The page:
As Christ Church Cathedral will be closed during trhe first week in January the Dean has suggested to Canon Robert Deane that we go ahead and change our date to the following Thursday, 13th Jan 2022, at 11.15am.

It is hoped that the service will be available to view on the Cathedral's Facebook page and it will also be uploaded on to our own Youtube channel.


Christ Church Cathedral
Dublin

June's Walk in Kilkenny
June Butler's first walk in the Diocese took place in Kilkenny on Thursday 8th June. We are very grateful to Florrie Carter and her team in Kilkenny Mothers' Union for all of the time and effort they put in to ensure that everything ran smoothly. Those participating enjoyed a lovely walk over the new bridge, by the river and on to the Castle Grounds before returning to the cathedral. Pat Nolan accompanied us on the walk giving an interesting account of all of the historical areas we passed. Sam Harper met up with us en route and provided same lovely ice-cream for refreshments. Some of the walkers had other commitments and were unable to continue on the walk but eight completed it. We were delighted that Bishop Michael Burrows was able to join us for the walk too.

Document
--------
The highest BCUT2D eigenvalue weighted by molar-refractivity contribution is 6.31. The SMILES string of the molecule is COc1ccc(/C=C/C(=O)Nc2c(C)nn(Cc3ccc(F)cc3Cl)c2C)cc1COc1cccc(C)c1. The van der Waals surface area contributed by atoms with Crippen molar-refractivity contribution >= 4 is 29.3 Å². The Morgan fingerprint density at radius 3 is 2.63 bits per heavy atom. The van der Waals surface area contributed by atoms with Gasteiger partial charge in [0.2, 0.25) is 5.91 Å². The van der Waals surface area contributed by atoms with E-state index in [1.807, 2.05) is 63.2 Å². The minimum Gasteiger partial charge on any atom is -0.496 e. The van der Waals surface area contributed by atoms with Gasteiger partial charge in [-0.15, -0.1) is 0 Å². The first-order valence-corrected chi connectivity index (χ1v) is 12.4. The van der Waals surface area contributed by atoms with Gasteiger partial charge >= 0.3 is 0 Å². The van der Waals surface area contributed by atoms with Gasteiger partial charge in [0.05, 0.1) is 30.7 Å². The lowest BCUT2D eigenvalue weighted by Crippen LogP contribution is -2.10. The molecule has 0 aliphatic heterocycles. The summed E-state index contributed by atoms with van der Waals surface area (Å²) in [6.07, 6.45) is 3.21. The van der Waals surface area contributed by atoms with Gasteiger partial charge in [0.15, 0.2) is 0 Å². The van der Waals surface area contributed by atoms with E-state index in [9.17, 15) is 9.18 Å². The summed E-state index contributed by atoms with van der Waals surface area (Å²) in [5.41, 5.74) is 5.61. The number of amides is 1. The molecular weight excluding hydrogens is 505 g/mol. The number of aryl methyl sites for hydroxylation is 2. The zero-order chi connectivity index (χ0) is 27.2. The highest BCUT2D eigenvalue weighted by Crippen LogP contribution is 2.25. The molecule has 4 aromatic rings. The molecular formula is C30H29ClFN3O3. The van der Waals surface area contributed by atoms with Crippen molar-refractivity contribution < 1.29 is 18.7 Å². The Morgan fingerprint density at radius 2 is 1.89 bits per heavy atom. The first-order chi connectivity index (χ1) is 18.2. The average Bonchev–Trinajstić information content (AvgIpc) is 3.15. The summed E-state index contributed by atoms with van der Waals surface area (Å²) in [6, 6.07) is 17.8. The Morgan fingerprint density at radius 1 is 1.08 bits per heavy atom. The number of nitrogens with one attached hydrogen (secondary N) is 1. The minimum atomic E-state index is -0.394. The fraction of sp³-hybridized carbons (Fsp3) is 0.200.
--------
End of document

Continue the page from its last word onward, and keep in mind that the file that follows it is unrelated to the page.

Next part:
Our thanks to the ladies from Kilkenny MU for all of the hospitality they provided both before and after the walk.

June thanked everyone for their support and welcome to Kilkenny. Florrie Carter, Branch leader, presented June with a small token to mark her visit to Kilkenny.
June's Second Walk ~ Tintern Abbey